Extended Metropolitan Development in Southeast Asia: From Primate Cities to Territorial Urban Diffusion

  • Charles Goldblum
  • Tai-Chee Wong
Part of the Advances in Geographical and Environmental Sciences book series (AGES)


Primate cities in Southeast Asia, primarily a Western colonization product, have evolved from port cities to metropolitan development since World War II. Their growth was mainly attributable to high postwar population growth rates, massive rural-urban migration, and export-led industrialization and agglomeration effects accelerated by global linkages. Spatial effects of globalization impacts used to be more substantial in more internationally integrated market economies (Singapore, Malaysia, Thailand, Indonesia), but they have now penetrated also the transitional economies (Vietnam, Cambodia, Laos, and Myanmar). Our aim in this paper is to revisit the theoretical debate whether primate city regions have grown “too big” as well as reassess the question of equilibrium city size in the context of decentralization and regional integration strategies – namely, through extensive physical infrastructure networks – in the new ASEAN (Association of Southeast Asian Nations) framework. Other issues such as the characteristics of the Southeast Asian primate cities in the urbanization process, their major development trends in the twenty-first century, and the ways in which they have responded to the territorial impacts of globalization are also addressed.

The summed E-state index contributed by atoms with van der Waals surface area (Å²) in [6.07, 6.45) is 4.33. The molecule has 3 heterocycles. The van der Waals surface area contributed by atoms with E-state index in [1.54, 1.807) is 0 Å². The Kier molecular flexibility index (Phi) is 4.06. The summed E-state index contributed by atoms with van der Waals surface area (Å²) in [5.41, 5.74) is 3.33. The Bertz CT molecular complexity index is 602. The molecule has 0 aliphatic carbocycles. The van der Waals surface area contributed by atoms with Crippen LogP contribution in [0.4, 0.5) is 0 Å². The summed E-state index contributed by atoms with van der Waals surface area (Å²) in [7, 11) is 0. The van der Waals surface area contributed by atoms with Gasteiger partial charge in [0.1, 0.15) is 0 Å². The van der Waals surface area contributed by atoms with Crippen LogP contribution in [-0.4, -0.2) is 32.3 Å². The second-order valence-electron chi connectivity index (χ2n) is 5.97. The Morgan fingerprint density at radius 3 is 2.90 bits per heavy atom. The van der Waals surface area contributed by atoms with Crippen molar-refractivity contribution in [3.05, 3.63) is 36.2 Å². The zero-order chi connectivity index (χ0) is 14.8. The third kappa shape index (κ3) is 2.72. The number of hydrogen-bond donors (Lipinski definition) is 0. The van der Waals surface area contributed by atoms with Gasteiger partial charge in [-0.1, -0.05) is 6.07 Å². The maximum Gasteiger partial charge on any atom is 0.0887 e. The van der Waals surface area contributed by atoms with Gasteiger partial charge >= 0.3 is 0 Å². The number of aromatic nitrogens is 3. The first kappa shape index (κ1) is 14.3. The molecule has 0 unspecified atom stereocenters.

Primate city Metropolitan development Southeast Asia Urbanization Foreign investment 


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Copyright information

© Springer Nature Singapore Pte Ltd. 2018

Authors and Affiliations

  • Charles Goldblum
    • 1
  • Tai-Chee Wong
    • 2
  1. 1.AUSSER (UMR CNRS/ENSAPB) Ecole Nationale Supérieure d’Architecture de Paris-BellevilleUniversity of Paris 8ParisFrance
  2. 2.Faculty of Humanities & Social SciencesSouthern University CollegeSkudaiMalaysia

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